No matter if your family is sending your little ones off to school for the first time or if you are dealing with changes in how schools are functioning, as is the case with the COVID-19 pandemic, setting up a regular routine and some structure will support your children’s adjust to the new academic year.
Families are in a stressful situation with lots of changes happening – parents working from home, job loss, furloughs, online learning, learning bubbles, and rotating school schedules just to name a few. Nobody was prepared for these changes and some are downright difficult. It can be hard to know what to do and where to start. Luckily, there is quality research available that can help families cope a little better.
Remember that everyone is trying their best to adapt to the changes that are happening. Take a little time each week to reflect on what worked and what didn’t work. Keep the things that helped and try to find a new solution for the things that weren’t so great. Be sure to ask your children’s opinions. Often times they are creative and flexible, which is a real help when we are going through times of transition.
Bringing back family meals is a wonderful way to put structure in the day. Having everyone sit down together and eat is beneficial in many ways. First, our children tend to eat more nutritiously during shared family meals. Second, mealtime is a wonderful space to talk and relax after a busy day. And, finally, shared family meals offer a safe place to check-in with everyone and see how they are coping. Together, these benefits can improve mental health and well-being for both parents and children.
Even though everyone is tied to their computers, tablets, and various other screens, being sure to include some physical activity into each day is important for both mind and body health. You don’t need to carve out an hour for exercise to gain benefits. Having everyone take a 10-minute dance break (take turns picking the tunes) or a quick game of tag can get increase our energy levels, break up long computer sessions, and make us more alert in addition to the physical health benefits that movement brings.
While it can be tempting to be more flexible, it is better to establish rules and expectations with a routine for each day. Keep bedtimes the same, whether learning takes place in school or at home. To help our children and teens get good sleep, be sure to cut off screen use at least a half hour before bed.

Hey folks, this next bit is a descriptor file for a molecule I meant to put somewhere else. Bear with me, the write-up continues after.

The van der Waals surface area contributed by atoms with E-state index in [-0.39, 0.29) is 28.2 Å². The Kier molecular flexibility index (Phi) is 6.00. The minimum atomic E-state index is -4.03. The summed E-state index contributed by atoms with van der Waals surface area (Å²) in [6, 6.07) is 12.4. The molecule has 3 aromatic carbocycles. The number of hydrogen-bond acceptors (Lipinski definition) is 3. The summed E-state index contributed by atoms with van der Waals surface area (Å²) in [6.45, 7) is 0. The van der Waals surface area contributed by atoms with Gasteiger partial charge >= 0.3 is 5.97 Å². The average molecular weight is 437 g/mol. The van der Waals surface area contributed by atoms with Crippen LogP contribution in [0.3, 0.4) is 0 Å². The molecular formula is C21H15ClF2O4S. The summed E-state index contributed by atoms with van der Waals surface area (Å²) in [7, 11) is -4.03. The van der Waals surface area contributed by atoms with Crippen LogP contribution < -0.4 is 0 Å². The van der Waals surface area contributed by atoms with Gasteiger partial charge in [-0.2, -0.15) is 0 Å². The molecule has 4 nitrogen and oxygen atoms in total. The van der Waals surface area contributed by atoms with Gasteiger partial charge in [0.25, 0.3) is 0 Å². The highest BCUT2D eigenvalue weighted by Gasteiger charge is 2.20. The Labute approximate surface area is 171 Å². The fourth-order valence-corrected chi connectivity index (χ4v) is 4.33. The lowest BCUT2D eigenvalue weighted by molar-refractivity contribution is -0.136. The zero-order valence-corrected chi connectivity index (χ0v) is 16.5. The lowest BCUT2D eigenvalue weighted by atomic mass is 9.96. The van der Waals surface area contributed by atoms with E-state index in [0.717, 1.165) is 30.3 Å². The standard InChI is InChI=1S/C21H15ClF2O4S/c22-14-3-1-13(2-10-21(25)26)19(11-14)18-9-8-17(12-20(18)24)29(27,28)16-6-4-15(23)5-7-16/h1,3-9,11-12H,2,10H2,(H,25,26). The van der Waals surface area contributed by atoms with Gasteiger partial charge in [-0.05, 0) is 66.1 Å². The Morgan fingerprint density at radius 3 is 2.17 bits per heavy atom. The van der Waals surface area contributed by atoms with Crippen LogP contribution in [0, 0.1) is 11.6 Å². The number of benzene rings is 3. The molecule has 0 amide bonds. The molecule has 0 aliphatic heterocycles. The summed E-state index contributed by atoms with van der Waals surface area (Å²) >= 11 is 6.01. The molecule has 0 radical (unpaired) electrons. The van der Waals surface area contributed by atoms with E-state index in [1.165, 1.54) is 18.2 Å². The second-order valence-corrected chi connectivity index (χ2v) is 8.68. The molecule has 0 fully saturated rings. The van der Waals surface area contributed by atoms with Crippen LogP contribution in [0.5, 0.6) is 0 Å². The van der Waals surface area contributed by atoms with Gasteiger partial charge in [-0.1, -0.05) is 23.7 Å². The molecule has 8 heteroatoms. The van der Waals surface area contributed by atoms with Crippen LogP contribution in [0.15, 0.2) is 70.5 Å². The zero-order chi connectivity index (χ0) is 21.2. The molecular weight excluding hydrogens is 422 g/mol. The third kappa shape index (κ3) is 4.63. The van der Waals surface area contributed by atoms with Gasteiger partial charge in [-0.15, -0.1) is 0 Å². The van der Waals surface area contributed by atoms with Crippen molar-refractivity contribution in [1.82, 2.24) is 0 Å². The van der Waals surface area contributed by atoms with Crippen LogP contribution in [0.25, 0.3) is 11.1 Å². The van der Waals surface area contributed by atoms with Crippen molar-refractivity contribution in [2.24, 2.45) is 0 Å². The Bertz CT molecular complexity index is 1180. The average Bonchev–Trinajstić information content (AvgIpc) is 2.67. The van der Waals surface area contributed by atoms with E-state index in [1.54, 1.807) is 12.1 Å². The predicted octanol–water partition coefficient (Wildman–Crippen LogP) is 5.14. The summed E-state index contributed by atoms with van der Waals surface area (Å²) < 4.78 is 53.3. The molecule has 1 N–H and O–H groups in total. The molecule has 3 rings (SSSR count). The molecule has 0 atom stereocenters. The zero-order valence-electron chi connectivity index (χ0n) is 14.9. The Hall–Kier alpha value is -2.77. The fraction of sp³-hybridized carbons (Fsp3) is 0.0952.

Keep communication lines open with children. Taking time to talk with our children and teens is important to monitor them for signs of distress that may need additional mental health support. If you find that your child is having problems, contact your health care provider for advice.
It’s important that we are on the lookout for any signs that our children are struggling academically or with learning difficulties. Don’t hesitate to have a conversation with your child’s teacher so they can understand how your child is handling everything emotionally and academically. If problems arise with school adjustment, having this connection with the teacher will help facilitate finding appropriate solutions. Encourage children to take responsibility for their learning. Becoming an independent learner takes a lot of practice to develop good habits.
Children who are learning virtually need a quiet place for schoolwork and the appropriate learning materials readily available, such as the WIFI password, account logins, paper, pencil and a way to backup their electronic materials in case something happens to their device. Nothing is worse than losing a large project or term paper because of a computer malfunction. Setting up automatic backups will prevent lots of tears.
If attending school physically, children need multiple face masks that are labeled with their name so children do not confuse them with someone else’s. Children should have enough masks to change them every 4 hours, or sooner if wet or dirty. It’s a good idea to practice how to put on and take off the masks without touching the portion that covers the nose and mouth. Focus on using the elastics that go behind the ears or head to avoid contaminating the mask. Also, remind children to wash their hands before and after putting on their mask.
Of course, if your child is showing signs of sickness or symptoms of COVID-19, keep them home from school. Call your health care provider to discuss the child’s symptoms and create a treatment plan to help them recover and protect others from getting sick. Our children are watching everything that we do and say. Our example is what is going to help them manage these difficult times and still be able to thrive. Being empathetic to their frustration, and our own, is healthy and understandable during these uncertain times. By having a plan of action in your family that is being continuously adapted based on the realities of the situation and reactive to what is working and not working will be instrumental in finding the right balance.
About the instructor
Deanna Marie Mason PhD
More than 20 years of clinical experience helping families:
Bachelor's Degree in Registered Nursing, Master’s Degree in Pediatric Nurse Practitioner and PhD in Nursing. University professor, patient education specialist, pediatric researcher, published author and reviewer to first-line international scientific journals, continuous philanthropic activity related to health promotion and education, wife and mother of two children.